In offices in and around the state Capitol, politicians, consultants, lobbyists, and the whole array of other political types have one thing on their minds: How do we conduct campaigns and politics in the face of the growing coronavirus pandemic?
Will candidates make speeches wearing face masks?
Are latex gloves going to be de rigueur at meet-and-greet events with supporters?
Are great big, sweaty mass rallies designed to whoop up enthusiasm for a candidate now obsolete? (Nationally, Joe Biden, Donald Trump and Bernie Saunders have cancelled rallies.)
Sometimes they sneeze; sometimes they cough; they shake hands a lot.
Will older politicians be tempted to hang it up, given the fact that they are more susceptible to the coronavirus? (None of them are likely to quit in the foreseeable future, but Joe Biden is 77; Donald Trump is 73; Bernie Sanders is 78 and Dianne Feinstein is the oldest member of the Senate at 86.)
There are 25 state lawmakers in the Legislature who are 65 or older, according to Capitol observer Alex Vassar — 18 Democrats and seven Republicans.
The coronavirus already has affected business around the Capitol. Leaders in both houses are making arrangements for older legislators to work remotely, the recess calendar may be changed, staffers are increasingly working out of their homes and other changes are under consideration.
But what about legislative floor sessions? There are 80 members of the Assembly sitting, if not quite elbow-to-elbow, at fairly close quarters. Sometimes they sneeze; sometimes they cough; they shake hands a lot.
It is doubtful that candidates will refrain from taking shots at opponents over tactics to deal with the outbreak.
Gov. Gavin Newsom has declared a state of emergency, joining dozens of other states. Newsom has urged the elderly to stay home, and wants bars, restaurants, wineries, brew-pubs and other gathering spots to curtail their hours.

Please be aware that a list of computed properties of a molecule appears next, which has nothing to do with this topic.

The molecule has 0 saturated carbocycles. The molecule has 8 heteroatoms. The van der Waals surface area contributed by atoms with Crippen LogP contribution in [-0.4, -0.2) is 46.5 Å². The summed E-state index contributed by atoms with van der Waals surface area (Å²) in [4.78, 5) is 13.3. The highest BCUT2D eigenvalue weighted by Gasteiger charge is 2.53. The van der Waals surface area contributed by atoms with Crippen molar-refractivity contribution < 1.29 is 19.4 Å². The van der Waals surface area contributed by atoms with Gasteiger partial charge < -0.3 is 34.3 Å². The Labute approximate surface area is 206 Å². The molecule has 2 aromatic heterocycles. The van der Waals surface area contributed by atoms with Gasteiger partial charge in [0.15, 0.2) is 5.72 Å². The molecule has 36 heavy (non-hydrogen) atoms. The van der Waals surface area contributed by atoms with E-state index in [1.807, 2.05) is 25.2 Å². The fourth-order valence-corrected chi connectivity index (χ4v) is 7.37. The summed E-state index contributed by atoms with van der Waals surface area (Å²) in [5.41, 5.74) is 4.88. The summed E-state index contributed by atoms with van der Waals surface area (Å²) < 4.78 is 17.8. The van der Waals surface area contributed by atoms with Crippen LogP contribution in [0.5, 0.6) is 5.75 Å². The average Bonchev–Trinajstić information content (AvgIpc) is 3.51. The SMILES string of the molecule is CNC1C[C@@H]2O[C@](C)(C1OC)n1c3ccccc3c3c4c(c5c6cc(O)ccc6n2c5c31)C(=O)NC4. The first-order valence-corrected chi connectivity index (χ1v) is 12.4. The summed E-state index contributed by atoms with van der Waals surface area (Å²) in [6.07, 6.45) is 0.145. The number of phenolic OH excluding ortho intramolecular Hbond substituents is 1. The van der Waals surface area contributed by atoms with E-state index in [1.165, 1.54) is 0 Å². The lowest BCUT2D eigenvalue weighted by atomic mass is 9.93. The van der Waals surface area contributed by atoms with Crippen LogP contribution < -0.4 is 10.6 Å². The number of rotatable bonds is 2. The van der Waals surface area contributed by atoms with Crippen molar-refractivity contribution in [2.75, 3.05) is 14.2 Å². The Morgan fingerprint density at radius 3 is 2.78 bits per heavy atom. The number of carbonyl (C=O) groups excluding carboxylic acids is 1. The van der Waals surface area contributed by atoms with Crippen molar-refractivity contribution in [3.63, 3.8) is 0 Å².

Responses to the pandemic are already part of the political fray.
The Trump Administration is under fire from critics who say its actions are scattershot and disorganized. Here in California, it is doubtful that candidates for congressional, Assembly or state Senate seats will refrain from taking shots at opponents over tactics to deal with the outbreak. There will be back-and-forth blame aplenty.
In fact, one Los Angeles Republican candidate for Congress, Joanne Wright, on Feb. 24 tweeted: “Bill Gates is one of the financiers of the Wujan (sic) lab where it was being developed …I wouldn’t put it past them and by ‘them’ I mean everyone from [Rep.] Adam Schiff to George Soros, Hillary Clinton and the Pope.” The tweet was denounced by the state GOP and has been deleted.
So far, California has seen 335 people test positive for the coronavirus and six people have died, although those figures will undoubtedly be revised upward in coming days.
The economic impact is sure to be immense, and not just confined to airlines and cruise ships.
The California Department of Public Health has issued a statement with the following cautions:
- Large gatherings that include 250 people or more should be postponed or canceled.
- This includes gatherings such as concerts, conferences, and professional, college, and school sporting events.
- Smaller gatherings held in venues that do not allow social distancing of six feet per person should be postponed or canceled.
Cancelled rallies may not have as much political impact in California as in other states. With a population of about 40 million, California is not a state suitable for much face-to-face retail politics. It’s not New Hampshire, where voters can’t decide whether to vote for a candidate until they’ve met him or her at least three times. We’re a media state; digital and broadcast are where the action is.
The economic impact is sure to be immense, and not just confined to airlines and cruise ships. Restaurants, bars, professional sports and a host of other businesses will suffer.
Candidates in the weeks ahead will attempt to project an attitude of calm, coupled with authority. Fiery politics is out – at least for the duration. The virus conceivably may increase trust in government, with the California Department of Public Health and the federal Centers for Disease Control front and center. In theory, that could benefit Democrats, although nothing is certain.
The pandemic has had at least one unifying aspect. Pro-Trumpers and anti-Trumpers, Democrats and Republicans, all offer the same advice: Wash your hands.